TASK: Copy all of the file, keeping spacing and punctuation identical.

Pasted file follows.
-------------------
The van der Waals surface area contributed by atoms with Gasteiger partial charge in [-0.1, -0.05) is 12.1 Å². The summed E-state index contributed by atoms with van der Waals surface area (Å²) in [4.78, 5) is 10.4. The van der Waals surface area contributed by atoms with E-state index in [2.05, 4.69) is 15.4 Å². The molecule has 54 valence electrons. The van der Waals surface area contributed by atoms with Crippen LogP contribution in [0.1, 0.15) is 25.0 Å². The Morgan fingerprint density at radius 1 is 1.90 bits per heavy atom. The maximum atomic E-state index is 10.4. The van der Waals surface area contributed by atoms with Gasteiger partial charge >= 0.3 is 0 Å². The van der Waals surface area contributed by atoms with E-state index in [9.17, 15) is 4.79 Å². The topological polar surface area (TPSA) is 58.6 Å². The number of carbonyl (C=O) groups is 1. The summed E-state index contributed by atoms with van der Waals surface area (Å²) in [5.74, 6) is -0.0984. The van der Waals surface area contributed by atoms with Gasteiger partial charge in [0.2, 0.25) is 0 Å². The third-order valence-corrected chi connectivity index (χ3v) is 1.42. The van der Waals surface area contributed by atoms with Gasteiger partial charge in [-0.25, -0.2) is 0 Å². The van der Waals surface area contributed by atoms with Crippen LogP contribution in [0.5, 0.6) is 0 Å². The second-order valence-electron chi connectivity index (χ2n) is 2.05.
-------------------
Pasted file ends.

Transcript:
The van der Waals surface area contributed by atoms with Gasteiger partial charge in [-0.1, -0.05) is 12.1 Å². The summed E-state index contributed by atoms with van der Waals surface area (Å²) in [4.78, 5) is 10.4. The van der Waals surface area contributed by atoms with E-state index in [2.05, 4.69) is 15.4 Å². The molecule has 54 valence electrons. The van der Waals surface area contributed by atoms with Crippen LogP contribution in [0.1, 0.15) is 25.0 Å². The Morgan fingerprint density at radius 1 is 1.90 bits per heavy atom. The maximum atomic E-state index is 10.4. The van der Waals surface area contributed by atoms with Gasteiger partial charge >= 0.3 is 0 Å². The van der Waals surface area contributed by atoms with E-state index in [9.17, 15) is 4.79 Å². The topological polar surface area (TPSA) is 58.6 Å². The number of carbonyl (C=O) groups is 1. The summed E-state index contributed by atoms with van der Waals surface area (Å²) in [5.74, 6) is -0.0984. The van der Waals surface area contributed by atoms with Gasteiger partial charge in [0.2, 0.25) is 0 Å². The third-order valence-corrected chi connectivity index (χ3v) is 1.42. The van der Waals surface area contributed by atoms with Gasteiger partial charge in [-0.25, -0.2) is 0 Å². The van der Waals surface area contributed by atoms with Crippen LogP contribution in [0.5, 0.6) is 0 Å². The second-order valence-electron chi connectivity index (χ2n) is 2.05.